Boiled Ham

Take a sugar cured ham weighing ten pounds, cut off the end bone, scrape off the underside, wash it in warm water and put it into a large kettle with cold water enough to cover it and let it heat slowly until it begins to boil, then boil it three hours from the time it begins to boil. When it is done take it out on to a large platter, skin side down and trim off all the outside and put the trimmings on to another plate, then turn the ham upside down and take off the skin. Spot it with black pepper and wind fringed paper around the bone.

Roasted Ham

After the ham has been boiled, trimmed off and skinned, put it into a roasting pan (skin side up) with half a pint of sherry wine, one gill of hot water and three tablespoonfuls of white granulated sugar, then put it into an oven that is hotter on top than it is in the bottom and baste it with the wine every five minutes. Roast it a yellow brown. It takes about thirty minutes if the oven is right. When it is done lift it into a warm chafing-dish and skim off all the fat in the pan, then mix a tea-spoonful of browned flour with a little water and stir it into the pan. Let it boil a few minutes, then add a little more wine, water and sugar. Put it into a gravy dish and serve it with the ham.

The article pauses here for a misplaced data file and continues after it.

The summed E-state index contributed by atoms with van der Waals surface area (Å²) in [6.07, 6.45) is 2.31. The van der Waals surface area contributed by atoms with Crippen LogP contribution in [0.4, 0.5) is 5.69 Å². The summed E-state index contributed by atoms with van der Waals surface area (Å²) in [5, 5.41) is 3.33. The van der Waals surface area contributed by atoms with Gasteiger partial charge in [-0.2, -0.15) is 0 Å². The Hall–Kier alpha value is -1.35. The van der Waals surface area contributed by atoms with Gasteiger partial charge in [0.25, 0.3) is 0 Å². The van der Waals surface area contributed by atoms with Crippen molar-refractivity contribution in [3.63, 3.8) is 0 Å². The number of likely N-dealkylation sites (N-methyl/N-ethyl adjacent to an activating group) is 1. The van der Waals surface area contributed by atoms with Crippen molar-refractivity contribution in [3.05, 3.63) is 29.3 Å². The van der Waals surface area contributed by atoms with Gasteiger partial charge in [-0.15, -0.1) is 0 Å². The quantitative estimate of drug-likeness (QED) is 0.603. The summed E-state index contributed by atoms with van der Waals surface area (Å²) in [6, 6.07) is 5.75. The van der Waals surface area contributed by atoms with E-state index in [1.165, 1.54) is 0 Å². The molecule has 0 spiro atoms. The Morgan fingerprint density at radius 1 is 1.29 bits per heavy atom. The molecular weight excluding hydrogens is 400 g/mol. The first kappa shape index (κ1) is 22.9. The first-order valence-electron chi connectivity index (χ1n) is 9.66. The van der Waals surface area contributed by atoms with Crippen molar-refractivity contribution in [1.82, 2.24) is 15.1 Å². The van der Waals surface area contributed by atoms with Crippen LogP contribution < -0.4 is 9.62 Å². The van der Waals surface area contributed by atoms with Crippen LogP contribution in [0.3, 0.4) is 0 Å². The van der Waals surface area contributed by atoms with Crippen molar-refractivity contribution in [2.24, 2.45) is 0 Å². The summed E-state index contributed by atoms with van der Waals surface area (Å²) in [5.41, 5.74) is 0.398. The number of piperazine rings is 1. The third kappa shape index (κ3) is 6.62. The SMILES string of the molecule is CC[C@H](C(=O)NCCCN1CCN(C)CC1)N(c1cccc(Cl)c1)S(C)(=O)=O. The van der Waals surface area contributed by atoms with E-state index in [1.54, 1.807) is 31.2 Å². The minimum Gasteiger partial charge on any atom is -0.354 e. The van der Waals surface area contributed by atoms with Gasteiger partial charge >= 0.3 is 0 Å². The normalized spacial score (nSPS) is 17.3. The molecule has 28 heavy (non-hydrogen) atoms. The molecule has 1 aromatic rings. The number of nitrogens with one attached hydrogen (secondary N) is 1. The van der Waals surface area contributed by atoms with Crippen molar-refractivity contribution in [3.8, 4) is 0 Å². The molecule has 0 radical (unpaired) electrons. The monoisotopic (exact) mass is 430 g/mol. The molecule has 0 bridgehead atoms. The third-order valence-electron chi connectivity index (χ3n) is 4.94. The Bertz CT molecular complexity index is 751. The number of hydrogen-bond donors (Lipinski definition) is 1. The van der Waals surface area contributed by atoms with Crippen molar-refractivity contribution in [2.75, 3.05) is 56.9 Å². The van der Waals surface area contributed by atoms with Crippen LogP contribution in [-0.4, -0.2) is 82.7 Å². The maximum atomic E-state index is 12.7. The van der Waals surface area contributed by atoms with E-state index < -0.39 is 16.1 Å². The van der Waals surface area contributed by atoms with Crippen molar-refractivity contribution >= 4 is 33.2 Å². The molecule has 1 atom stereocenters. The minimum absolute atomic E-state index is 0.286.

Roast Pig

Take a young pig four weeks old that has been well cleaned, wash it in cold water, lay it on the meat board and dry it off. Make a stuffing with the following ingredients: Put two quarts of peeled and sliced sour apples into a saucepan with one gill of cold water, and when they are cooked soft put in three tablespoonfuls of white granulated sugar, then mix two teaspoonfuls of corn starch with a tablespoonful of cold water and stir it in. Let it boil five minutes and then take it off.

Stuffing

Pick and wash one pound of dried German prunes and put them into a saucepan with cold water enough to just cover them. Cook them until they are soft but not to break. Fifteen minutes before they are done put in three tablespoonfuls of white sugar, and when they are done measure them without the juice and put them into a large bowl, then measure the same quantity of apples and mix it with the prunes, then take one tablespoonful of anise seed to one quart of fruit. Rub the anise seed through the hands to take off the stems and then sift it and mix it with the apples and prunes and then stuff the pig, sew it up with a small cord, put a small block of wood in its mouth to keep it open; salt and pepper it and dredge it with flour. Put two tablespoonfuls of fresh butter with two tea-spoonfuls of flour mixed with it into the baking pan and let it fry one minute, then put in half a pint of hot water and the pig. After the flour on the pig is browned baste often, putting in a spoonful of hot water from time to time. Brown it well and cook it two hours and a half. When it is lifted put half a pint of water into the gravy, stir it up from the bottom, put in salt and pepper to the taste and let it boil a few minutes. Cut the cord in short pieces with a pair of scissors and draw it out. Take the block out of its mouth and put in a red apple. Garnish with green parsley.